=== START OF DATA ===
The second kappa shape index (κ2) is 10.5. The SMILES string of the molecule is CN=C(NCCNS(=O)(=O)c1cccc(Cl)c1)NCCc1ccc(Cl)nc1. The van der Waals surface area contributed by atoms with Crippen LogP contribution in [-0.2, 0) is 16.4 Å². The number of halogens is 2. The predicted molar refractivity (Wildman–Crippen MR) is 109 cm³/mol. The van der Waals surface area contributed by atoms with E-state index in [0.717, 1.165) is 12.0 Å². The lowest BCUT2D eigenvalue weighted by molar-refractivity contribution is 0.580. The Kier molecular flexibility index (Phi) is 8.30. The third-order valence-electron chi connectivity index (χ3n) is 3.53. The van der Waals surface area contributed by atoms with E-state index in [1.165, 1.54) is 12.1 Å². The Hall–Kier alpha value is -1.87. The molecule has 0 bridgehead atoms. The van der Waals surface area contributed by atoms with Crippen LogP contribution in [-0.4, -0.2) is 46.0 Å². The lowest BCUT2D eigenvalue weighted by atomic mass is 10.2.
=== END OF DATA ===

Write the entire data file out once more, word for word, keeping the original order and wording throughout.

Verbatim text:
The second kappa shape index (κ2) is 10.5. The SMILES string of the molecule is CN=C(NCCNS(=O)(=O)c1cccc(Cl)c1)NCCc1ccc(Cl)nc1. The van der Waals surface area contributed by atoms with Crippen LogP contribution in [-0.2, 0) is 16.4 Å². The number of halogens is 2. The predicted molar refractivity (Wildman–Crippen MR) is 109 cm³/mol. The van der Waals surface area contributed by atoms with E-state index in [0.717, 1.165) is 12.0 Å². The lowest BCUT2D eigenvalue weighted by molar-refractivity contribution is 0.580. The Kier molecular flexibility index (Phi) is 8.30. The third-order valence-electron chi connectivity index (χ3n) is 3.53. The van der Waals surface area contributed by atoms with E-state index in [1.165, 1.54) is 12.1 Å². The Hall–Kier alpha value is -1.87. The molecule has 0 bridgehead atoms. The van der Waals surface area contributed by atoms with Crippen LogP contribution in [-0.4, -0.2) is 46.0 Å². The lowest BCUT2D eigenvalue weighted by atomic mass is 10.2.